I started to read it as someone with ADHD diagnosis. His system is awesome and all but he is just selling his clinic and his SPECK scan which is not affordable if you are not rich. If you are a rich person or a celebrity yes you can try that out but it doesn't change the status quo of many people who suffer from these symptoms. In my opinion it only adds to the stigma around these diagnosis. I started to read it as someone with ADHD diagnosis. His system is awesome and all but he is just selling his clinic and his SPECK scan which is not affordable if you are not rich. If you are a rich person or a celebrity yes you can try that out but it doesn't change the status quo of many people who suffer from these symptoms. In my opinion it only adds to the stigma around these diagnosis.

  2. 4 out of 5

    Sebastian Lombardi

    As a psychologist, I found this to be a refreshing take on improving differential diagnosis and avoiding using only symptom clusters. The harping on SPECT becomes a bit repetitive, but I understand his purpose is to inform others to take this procedure into account with mental illness treatment. Overall, this book was enlightening.

  3. 5 out of 5

    Sammie Marshall

    snake oil salesmen

  4. 4 out of 5

    JP Hellmich

    I want to love it, but: 1) It is a giant sales-pitch for his other books and his clinic. 2) The book is VERY redundant, and repetitive (see what i did there). 3) On occasion, very simple comprehensible language is used when describing things in his line of thought whereas complex terminology (without the usual explanation!) is used when explaining drawbacks. I find this unprofessional. 4) The book is one sided. Currently, research is inconclusive whether the scans he swears by are even usable. 5) I want to love it, but: 1) It is a giant sales-pitch for his other books and his clinic. 2) The book is VERY redundant, and repetitive (see what i did there). 3) On occasion, very simple comprehensible language is used when describing things in his line of thought whereas complex terminology (without the usual explanation!) is used when explaining drawbacks. I find this unprofessional. 4) The book is one sided. Currently, research is inconclusive whether the scans he swears by are even usable. 5) The style of the book is clearly catered towards an American audience. It is unfortunate as his core message (that Psychiatry neglects the physical and biological brain; and that we must improve our brains health) is interesting, plausible and perhaps essential. However, it is too much work to sift through the redundant information and constant sales pitches. Elsewhere there certainly exists a more scientific and objective rendering.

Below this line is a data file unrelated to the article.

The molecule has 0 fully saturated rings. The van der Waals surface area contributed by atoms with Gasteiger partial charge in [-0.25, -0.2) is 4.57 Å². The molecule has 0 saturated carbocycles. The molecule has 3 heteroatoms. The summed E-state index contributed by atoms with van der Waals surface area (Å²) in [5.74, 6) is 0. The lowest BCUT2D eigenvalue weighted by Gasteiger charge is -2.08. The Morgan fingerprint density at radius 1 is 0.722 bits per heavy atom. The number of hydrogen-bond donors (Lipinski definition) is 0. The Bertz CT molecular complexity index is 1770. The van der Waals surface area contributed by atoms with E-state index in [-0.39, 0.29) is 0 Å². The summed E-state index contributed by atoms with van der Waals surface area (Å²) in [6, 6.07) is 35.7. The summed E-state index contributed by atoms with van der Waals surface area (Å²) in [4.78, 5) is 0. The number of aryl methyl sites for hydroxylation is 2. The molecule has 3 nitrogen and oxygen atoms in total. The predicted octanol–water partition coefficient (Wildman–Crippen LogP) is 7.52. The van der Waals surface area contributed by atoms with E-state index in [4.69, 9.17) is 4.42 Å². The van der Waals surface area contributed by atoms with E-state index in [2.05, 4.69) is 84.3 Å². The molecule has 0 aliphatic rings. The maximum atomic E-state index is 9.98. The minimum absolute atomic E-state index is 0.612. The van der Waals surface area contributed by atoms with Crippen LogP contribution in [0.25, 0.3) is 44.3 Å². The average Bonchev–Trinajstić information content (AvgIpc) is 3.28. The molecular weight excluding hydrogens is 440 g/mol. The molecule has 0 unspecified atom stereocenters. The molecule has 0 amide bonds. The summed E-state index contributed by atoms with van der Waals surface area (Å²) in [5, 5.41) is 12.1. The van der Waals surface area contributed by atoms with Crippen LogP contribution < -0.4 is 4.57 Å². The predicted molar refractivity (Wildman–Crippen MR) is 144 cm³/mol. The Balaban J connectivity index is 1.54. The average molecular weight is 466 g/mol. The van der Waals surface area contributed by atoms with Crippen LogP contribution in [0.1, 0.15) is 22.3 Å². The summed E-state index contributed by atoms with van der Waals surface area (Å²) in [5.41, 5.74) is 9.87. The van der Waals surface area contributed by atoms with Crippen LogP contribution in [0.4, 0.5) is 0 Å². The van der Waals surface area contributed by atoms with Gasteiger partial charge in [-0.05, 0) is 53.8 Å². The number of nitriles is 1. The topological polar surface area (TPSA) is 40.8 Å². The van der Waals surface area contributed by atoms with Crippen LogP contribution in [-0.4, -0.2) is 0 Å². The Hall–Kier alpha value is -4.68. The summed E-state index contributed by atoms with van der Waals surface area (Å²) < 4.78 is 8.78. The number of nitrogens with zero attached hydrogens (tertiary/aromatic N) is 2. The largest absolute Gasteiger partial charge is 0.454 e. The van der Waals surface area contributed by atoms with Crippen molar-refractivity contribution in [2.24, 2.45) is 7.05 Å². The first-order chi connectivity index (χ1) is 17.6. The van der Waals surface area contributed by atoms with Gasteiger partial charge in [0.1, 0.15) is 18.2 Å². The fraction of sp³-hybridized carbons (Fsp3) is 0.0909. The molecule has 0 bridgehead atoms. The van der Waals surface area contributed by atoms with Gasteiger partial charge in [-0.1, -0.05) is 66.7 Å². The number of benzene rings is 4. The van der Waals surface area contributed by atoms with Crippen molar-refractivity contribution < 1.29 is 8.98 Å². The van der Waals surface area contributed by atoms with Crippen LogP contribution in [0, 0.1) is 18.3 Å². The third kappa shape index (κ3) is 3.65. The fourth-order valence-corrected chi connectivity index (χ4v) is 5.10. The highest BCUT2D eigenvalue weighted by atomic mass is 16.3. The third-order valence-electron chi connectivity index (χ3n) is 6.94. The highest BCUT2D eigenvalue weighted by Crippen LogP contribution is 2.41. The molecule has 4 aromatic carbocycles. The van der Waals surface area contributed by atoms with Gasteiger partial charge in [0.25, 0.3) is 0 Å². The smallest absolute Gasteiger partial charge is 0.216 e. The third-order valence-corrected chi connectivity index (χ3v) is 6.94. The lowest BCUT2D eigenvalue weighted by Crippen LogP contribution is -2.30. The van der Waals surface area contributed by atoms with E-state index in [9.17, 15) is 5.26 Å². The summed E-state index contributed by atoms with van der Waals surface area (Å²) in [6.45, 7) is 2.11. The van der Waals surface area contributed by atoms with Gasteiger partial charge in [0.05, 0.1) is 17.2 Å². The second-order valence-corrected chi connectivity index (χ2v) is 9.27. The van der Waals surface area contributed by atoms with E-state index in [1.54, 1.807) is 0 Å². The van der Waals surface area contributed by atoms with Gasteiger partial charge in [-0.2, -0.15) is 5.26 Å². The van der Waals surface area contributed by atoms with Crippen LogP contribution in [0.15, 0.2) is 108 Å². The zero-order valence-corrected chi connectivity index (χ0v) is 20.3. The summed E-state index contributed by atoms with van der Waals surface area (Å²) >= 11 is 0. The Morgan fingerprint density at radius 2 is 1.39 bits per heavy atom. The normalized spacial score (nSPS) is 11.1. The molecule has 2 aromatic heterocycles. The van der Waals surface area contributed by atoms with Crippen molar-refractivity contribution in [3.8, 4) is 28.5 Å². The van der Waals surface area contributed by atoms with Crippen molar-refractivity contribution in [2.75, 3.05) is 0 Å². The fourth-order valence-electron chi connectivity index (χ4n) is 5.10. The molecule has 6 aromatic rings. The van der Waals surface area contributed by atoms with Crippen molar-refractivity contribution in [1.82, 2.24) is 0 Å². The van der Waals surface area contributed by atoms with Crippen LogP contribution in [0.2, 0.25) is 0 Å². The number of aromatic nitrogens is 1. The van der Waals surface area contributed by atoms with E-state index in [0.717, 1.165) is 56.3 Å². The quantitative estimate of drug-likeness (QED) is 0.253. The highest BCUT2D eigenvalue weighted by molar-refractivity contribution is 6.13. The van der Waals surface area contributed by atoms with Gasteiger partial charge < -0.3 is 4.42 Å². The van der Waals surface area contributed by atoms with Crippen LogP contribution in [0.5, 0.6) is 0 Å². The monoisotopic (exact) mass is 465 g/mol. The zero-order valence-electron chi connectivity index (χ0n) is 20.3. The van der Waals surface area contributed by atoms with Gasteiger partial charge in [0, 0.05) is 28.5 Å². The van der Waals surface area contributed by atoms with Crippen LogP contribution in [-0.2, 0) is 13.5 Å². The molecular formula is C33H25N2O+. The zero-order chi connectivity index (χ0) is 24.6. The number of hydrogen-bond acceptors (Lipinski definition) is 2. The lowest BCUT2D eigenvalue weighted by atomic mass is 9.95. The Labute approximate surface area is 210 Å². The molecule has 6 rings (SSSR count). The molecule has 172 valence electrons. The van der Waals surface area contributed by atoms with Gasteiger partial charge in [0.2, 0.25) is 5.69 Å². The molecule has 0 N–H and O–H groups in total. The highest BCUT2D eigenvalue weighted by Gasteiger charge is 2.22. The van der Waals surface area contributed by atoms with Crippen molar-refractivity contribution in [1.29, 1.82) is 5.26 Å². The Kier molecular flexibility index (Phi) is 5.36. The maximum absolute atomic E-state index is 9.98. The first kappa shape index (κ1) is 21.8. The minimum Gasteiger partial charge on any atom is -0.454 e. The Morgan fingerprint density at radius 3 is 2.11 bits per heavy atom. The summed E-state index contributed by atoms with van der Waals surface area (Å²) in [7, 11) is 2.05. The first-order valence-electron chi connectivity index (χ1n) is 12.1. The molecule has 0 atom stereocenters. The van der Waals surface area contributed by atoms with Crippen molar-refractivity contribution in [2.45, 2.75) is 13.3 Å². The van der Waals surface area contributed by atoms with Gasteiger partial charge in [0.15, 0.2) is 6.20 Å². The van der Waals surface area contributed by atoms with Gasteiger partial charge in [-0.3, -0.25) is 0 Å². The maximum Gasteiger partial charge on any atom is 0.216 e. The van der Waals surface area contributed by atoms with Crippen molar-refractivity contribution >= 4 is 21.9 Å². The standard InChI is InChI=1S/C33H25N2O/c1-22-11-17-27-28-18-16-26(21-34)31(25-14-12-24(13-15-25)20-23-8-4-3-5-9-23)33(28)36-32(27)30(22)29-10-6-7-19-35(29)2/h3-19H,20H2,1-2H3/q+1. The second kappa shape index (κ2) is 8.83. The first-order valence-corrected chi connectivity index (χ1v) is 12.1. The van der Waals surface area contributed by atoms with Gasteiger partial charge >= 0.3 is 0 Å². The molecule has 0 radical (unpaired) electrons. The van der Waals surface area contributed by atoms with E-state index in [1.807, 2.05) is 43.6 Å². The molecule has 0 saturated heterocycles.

5. 5 out of 5

    Ilana

    Need to write that review because this book needs to be read. It will help you HEAL YOURSELVES. Only that. It helped me SO MUCH and I dislike self help books so that says a lot.

  6. 4 out of 5

    Steve Vaughn

    I like the direction Dr Amen is going in: looking for physically measurable symptoms to explain what we call mental illness. He suggests that Brain Disease is more logical way to discribe much of what we have been calling Mental illness. But having already accepted that idea, there is just not much more in the book for me. And on top of that, he makes the same points over and over again. The repeatitiveness is irritating to me. Again, I think the work he is doing is important, but the book is more I like the direction Dr Amen is going in: looking for physically measurable symptoms to explain what we call mental illness. He suggests that Brain Disease is more logical way to discribe much of what we have been calling Mental illness. But having already accepted that idea, there is just not much more in the book for me. And on top of that, he makes the same points over and over again. The repeatitiveness is irritating to me. Again, I think the work he is doing is important, but the book is more of a sales pitch than anything else. Buy the book if you want to support his promising research, but i did not enjoy this reading experience.

  7. 4 out of 5

    Nick K